Preparing Japanese students’ digital literacy for study abroad: How much CALL training is needed?
Study abroad programs provide an excellent opportunity for students to accelerate their language learning and acquire cultural capital (Byram & Feng, 2006). Research into returnees from a variety of study abroad programs, however, has revealed that this is not always the case (e.g., Kinginger, 2011; Sato & Hodge, 2015; Yoshimitsu, 2009). To promote a more positive academic and culturally-inclusive study abroad experience, one recommendation is for language teachers to focus on students’ digital literacy (Kinginger, 2011). Given the reported poor levels of digital literacy among Japanese freshman students (see Lockley 2011; Murray & Blyth, 2011), the researchers in this current study were attempting to determine if this wider trend also applied to students at their private university in Tokyo. The authors surveyed first-year College of Tourism and Hospitality (CTH) students preparing for a year-long study abroad program. This paper will report on student responses to two sections of a computer literacy questionnaire created by Son, Robb and Charismadjiri (2011). The first section considers students responses to the digital self-assessment items, and in the second section, student results in a 10-item digital skills knowledge test will be reported on.
Brine, J., Kaneko, E., Heo, Y., Vazhenin, A., & Bateson, G. (2015). Language learning beyond Japanese classrooms: Video interviewing for study abroad. In F. Helm, L. Bradley, M. Guarda, & S.Thouësny (Eds), Critical CALL – Proceedings of the 2015 EUROCALL Conference, Padova, Italy (pp. 91-96). Dublin: Research-publishing.net. http://dx.doi.org/10.14705/rpnet.2015.000315
Byram, M., & Feng, A. (2006). Living and studying abroad: Research and practice. Clevedon: Multilingual Matters.
Corbel, C., & Gruba, P. (2004). Teaching computer literacy. National Center for English language teaching and Research Macquarie University, Sydney.
English, B. J. (2012). Preparing Japanese university students for study abroad. Global Studies Bulletin, 4, 11-27.
Gobel, P., & Kano, M. (2014). Mobile natives, Japanese University Students’ Use of Digital Technology. In J. B. Son (Ed.), Computer-Assisted Language Learning: Learners, Teachers and Tools (pp. 21-46). Newcastle upon Tyne: Cambridge Scholars Publishing.
Goodwin-Jones, B. (2000). Emerging technologies: Literacies and technology tools/trends. Language Learning and Technology, 4(2), 11-18. Retrieved from http://llt.msu.edu/vol4num2/emerging/
Jarman-Walsh, J. (2015). Preparing students for study abroad programs: Tasks, skill-building and self-reflection. 安田女子大学紀要, 44, 213-222.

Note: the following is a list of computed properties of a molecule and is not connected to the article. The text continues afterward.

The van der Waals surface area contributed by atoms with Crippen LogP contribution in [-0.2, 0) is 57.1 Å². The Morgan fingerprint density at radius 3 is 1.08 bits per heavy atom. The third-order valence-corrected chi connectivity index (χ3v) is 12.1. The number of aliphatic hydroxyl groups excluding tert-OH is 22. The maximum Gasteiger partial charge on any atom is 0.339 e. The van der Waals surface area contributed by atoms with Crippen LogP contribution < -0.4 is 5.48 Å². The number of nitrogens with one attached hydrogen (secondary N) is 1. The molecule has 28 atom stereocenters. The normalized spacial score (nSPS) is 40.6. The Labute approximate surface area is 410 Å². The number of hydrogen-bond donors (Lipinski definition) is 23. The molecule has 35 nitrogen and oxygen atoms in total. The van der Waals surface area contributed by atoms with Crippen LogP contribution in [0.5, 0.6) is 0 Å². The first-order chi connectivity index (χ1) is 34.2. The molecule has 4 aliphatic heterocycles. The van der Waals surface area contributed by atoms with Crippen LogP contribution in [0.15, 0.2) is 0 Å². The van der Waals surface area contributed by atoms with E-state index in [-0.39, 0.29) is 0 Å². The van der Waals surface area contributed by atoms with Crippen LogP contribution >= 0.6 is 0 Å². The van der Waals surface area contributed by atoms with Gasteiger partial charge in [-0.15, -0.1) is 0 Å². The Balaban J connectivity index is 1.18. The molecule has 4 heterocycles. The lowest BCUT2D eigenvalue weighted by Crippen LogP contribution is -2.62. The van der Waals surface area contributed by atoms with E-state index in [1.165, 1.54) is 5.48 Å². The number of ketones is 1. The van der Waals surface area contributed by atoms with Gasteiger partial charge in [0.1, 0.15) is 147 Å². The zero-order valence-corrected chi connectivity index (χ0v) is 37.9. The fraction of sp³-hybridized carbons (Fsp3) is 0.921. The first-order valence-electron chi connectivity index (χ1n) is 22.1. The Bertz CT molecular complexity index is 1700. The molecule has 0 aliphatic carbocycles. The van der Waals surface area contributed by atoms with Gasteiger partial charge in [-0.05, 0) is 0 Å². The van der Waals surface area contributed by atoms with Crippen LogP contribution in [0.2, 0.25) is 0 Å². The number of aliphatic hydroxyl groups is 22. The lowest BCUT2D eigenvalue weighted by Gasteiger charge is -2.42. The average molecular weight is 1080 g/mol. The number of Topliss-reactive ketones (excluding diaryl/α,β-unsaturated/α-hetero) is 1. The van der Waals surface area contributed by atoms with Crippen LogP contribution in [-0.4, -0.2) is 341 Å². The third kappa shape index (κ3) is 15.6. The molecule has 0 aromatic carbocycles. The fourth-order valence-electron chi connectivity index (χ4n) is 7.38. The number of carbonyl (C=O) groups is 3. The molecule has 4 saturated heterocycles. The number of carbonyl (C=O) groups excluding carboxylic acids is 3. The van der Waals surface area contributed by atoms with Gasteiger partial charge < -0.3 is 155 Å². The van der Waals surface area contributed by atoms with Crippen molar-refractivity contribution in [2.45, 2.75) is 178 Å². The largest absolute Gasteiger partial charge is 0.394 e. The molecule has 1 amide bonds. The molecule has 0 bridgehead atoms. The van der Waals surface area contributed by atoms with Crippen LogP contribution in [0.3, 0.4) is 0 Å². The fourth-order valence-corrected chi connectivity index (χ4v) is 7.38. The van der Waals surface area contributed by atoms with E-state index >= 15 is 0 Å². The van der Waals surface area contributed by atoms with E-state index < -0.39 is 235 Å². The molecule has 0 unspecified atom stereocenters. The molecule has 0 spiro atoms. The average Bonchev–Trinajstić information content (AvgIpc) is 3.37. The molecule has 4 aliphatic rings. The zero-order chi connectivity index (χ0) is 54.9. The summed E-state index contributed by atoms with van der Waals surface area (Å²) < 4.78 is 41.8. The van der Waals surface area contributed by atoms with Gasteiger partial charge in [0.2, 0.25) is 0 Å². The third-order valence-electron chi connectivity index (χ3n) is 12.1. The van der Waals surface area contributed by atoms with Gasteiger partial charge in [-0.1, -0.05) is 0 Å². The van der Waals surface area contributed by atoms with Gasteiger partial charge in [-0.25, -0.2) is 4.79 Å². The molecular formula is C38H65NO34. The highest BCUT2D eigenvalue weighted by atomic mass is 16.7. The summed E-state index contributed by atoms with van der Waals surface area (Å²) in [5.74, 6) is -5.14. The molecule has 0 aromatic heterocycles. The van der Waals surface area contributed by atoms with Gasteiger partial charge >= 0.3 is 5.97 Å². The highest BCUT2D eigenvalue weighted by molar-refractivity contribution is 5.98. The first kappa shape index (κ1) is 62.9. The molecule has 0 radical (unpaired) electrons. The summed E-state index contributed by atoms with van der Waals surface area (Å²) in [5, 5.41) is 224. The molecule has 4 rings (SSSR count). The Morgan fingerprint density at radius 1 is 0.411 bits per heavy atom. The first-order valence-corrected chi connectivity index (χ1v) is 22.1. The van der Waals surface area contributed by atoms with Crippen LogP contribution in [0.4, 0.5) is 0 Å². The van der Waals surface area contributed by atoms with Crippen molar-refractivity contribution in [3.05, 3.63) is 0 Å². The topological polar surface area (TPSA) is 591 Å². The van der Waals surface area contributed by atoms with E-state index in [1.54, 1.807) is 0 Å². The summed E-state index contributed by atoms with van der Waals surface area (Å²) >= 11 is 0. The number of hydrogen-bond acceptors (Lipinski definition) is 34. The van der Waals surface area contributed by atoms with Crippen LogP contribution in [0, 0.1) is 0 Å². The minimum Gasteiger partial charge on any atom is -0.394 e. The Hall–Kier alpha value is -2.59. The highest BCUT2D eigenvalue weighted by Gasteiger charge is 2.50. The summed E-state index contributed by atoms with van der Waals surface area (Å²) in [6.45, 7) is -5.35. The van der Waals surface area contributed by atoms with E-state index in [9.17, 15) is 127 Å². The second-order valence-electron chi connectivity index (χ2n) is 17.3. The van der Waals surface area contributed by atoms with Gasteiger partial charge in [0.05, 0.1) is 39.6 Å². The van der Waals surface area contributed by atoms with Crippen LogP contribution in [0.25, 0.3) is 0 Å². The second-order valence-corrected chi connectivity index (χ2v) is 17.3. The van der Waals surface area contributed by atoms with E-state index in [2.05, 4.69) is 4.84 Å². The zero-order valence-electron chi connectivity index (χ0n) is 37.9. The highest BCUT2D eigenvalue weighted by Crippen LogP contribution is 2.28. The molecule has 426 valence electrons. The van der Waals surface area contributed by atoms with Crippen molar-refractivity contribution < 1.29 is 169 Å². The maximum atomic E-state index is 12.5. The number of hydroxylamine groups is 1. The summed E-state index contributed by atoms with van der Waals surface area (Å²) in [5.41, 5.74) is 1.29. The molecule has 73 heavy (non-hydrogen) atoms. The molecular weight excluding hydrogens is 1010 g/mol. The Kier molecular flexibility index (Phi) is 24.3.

Kinginger, C. (2011). Enhancing language learning study abroad. Annual Review of Applied Linguistics, 31, 58-73. Retrieved from http://goo.gl/48lAe9
Lockley, T. (2011). Japanese students’ experience of ICT and other technology prior to university: A survey. The JALT CALL Journal, 7(1), 93-102.
Lockley, T., & Promnitz-Hayashi, L. (2012). Japanese university students’ CALL attitudes, aspirations, motivations. CALL-EJ, 13(1), 1-16.
Ministry of Education, Culture, Sports, Science and Technology. (2011). The Vision for ICT in Education: Toward the Creation of a Learning System and Schools Suitable for the 21st Century. Retrieved from http://goo.gl/KfoH0I
Murray, A., & Blyth, A. (2011). A survey of Japanese university students’ computer literacy levels. The JALT CALL Journal, 7(3), 307-318.
OECD. (2015), Graph 2.5. Youth who lack basic ICT skills: Percentage of youth (16-29), 2012, in OECD Skills Outlook 2015, OECD Publishing, Paris.
Sato, T., & Hodge, S. (2015). Japanese exchange students’ academic and social struggles at an American University. Journal of International Students, 5(3), 208-227.
Son, J. B., Robb, T., & Charismiadji, I. (2011). Computer literacy and competency: A survey of Indonesian teachers of English as a foreign language. CALL-EJ, 12(1), 26-42.
US Department of Education. (1996). Getting America’s students ready for the 21st Century: Meeting the technology literacy challenge. A report to the nation on technology and education. Retrieved from: //oemmndcbldboiebfnladdacbdfmadadm/http://files.eric.ed.gov/fulltext/ED398899.pdf
Yoshimitsu, K., (2009). Management of study difficulties by Japanese students. In J. Nekvapil & T. Sherman (Eds.), Language Management in Contact Situations (pp. 207-224). Berlin: Peter Lang.
Copyright (c) 2017 Travis J. Cote, Brett Milliner
This work is licensed under a Creative Commons Attribution 4.0 International License.Authors who publish with this journal agree to the following terms:
- Authors retain copyright and grant the journal right of first publication with the work simultaneously licensed under a Creative Commons Attribution License that allows others to share the work with an acknowledgement of the work's authorship and initial publication in this journal.
- Authors are able to enter into separate, additional contractual arrangements for the non-exclusive distribution of the journal's published version of the work (e.g., post it to an institutional repository or publish it in a book), with an acknowledgement of its initial publication in this journal.
- Authors are permitted and encouraged to post their work online (e.g., in institutional repositories or on their website) prior to and during the submission process, as it can lead to productive exchanges, as well as earlier and greater citation of published work (See The Effect of Open Access).